Cases are popping up around the state, but the infection seems to be coming from a single source.
So far, over 50 people in Wisconsin alone have been infected with a mysterious type of bacteria called Elizabethkingia meningoseptica, and since November, 15 of them have died.
To put that into perspective, PBS reports that each state only sees about 6 cases of Elizabethkingia infection every year, so an outbreak of this multitude is unprecedented, to say the least.
"The fact that we’re seeing more than four dozen cases, that is a very large outbreak," Michael Bell, deputy director of the Centres for Disease Control and Prevention's (CDC) healthcare quality division, told WIRED. Bell says that cases of Elizabethkingia usually pop up in ones or twos.
What’s so strange is that the bacterium isn’t known to make people sick on this scale — typically, once it makes its way to a person’s bloodstream, it can cause fever, chills, shortness of breath, and cellulitis, which is a bacterial skin infection.
In the worst cases, Elizabethkingia can cause sepsis, which is a life-threatening illness caused by the body responding to an infection. Sepsis can be particularly deadly in patients who have existing diseases or weak immune systems, and most of the patients who have died from Elizabethkingia during the current outbreak have all had pre-existing conditions and were over the age of 65.
How did all of these people get infected? That’s the golden question that researchers are frantically trying to answer.
"At this time, the source of these infections is unknown and the department is working diligently to contain this outbreak," the Wisconsin Department of Health Services announced to the press.
In previous cases of Elizabethkingia infections, experts have been able to narrow down the outbreak to a single source — for instance, a report published by researchers in London linked cases of the disease in a UK critical care unit to contaminated tap water.
The current outbreak in Wisconsin, however, involves patients spread across 12 different counties, and they were all infected in a range of different situations — some were infected in their own homes, some in nursing homes, others in hospitals.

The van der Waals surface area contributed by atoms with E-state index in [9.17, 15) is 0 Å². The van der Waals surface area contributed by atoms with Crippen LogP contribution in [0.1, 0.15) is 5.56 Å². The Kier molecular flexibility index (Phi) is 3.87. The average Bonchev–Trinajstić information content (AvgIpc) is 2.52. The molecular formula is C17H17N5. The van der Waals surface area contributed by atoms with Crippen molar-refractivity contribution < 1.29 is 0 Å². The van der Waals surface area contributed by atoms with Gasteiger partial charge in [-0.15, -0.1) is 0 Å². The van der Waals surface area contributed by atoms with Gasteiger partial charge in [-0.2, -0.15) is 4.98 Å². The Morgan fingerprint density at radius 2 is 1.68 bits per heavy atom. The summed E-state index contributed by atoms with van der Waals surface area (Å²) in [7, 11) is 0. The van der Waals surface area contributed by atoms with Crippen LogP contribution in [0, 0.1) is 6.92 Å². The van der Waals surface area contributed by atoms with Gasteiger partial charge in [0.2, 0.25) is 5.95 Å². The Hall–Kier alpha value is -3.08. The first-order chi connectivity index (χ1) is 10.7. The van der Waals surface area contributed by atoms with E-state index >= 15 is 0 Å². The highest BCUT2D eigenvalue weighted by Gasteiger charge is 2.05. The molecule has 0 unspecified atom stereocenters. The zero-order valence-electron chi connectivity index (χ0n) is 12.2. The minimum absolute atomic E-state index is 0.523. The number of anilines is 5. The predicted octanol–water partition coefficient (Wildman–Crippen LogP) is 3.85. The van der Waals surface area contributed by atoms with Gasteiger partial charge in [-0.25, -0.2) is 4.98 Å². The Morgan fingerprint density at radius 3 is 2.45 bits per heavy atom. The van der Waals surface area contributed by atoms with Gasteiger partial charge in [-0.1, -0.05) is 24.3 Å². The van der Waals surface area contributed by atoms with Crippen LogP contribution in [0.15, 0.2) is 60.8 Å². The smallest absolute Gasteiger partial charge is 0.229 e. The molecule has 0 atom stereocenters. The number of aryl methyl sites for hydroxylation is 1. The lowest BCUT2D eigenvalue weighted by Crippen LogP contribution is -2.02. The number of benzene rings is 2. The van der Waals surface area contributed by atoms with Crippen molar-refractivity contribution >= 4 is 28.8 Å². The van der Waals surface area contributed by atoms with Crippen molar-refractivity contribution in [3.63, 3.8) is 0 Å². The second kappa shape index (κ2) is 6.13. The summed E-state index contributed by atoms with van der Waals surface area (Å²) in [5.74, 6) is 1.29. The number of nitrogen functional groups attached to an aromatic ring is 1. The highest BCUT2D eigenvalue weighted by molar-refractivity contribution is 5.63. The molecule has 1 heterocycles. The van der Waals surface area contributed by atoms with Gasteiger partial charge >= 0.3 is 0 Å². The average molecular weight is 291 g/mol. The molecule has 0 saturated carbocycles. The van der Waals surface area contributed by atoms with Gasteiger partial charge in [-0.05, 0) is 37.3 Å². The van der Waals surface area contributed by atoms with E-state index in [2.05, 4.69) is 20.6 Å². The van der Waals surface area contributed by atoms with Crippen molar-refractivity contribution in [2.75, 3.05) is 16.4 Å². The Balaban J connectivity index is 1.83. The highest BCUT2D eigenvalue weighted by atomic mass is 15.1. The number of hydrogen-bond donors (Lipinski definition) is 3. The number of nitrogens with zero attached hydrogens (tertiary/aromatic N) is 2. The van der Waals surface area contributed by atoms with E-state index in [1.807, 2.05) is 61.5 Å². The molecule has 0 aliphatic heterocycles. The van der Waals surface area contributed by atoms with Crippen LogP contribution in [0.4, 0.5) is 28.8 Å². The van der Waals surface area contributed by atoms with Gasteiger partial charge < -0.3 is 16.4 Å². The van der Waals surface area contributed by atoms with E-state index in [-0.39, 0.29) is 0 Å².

Adding to the mystery, a genetic analysis of the bacteria suggests that all of these infections are coming from a single source.
An obvious guess based on previous Elizabethkingia cases would be that the Wisconsin tap water had been contaminated, but researchers tested the water supply and found no signs of contamination.
"That leaves us looking at a huge number of potential risk factors," including medications, foods and environmental sources, Bell told The Washington Post. "It’s frustrating. The fact that all these cases share a fingerprint has us wanting to really track down the source."
The CDC has put 70 to 80 researchers up to the challenge of identifying the source of the outbreak, with eight experts working directly in Wisconsin.
They plan to continue analyzing the local water, as well as produce at grocery stores that could have been contaminated with water while it was washed. Obviously, that kind of analysis is lengthy and tedious: "The amount of potential exposure sources is very large," Bell told WIRED.
To add to the urgency of the situation, Michigan State University microbiologist Dr. Shicheng Chen tells Vox that the bacteria seem to be resistant to antibiotics and disinfectants.
"Our studies show that Elizabethkingia acquired some antibiotic-resistant genes that we originally thought were not supposed to be there," Chen told Vox. "That means Elizabethkingia are quickly adapting to antibiotics."
He says the disease is understudied, so there’s still a lot to learn about it. For now, all we can do is hope that researchers will get to the bottom of the mystery and that people in the affected areas stay safe.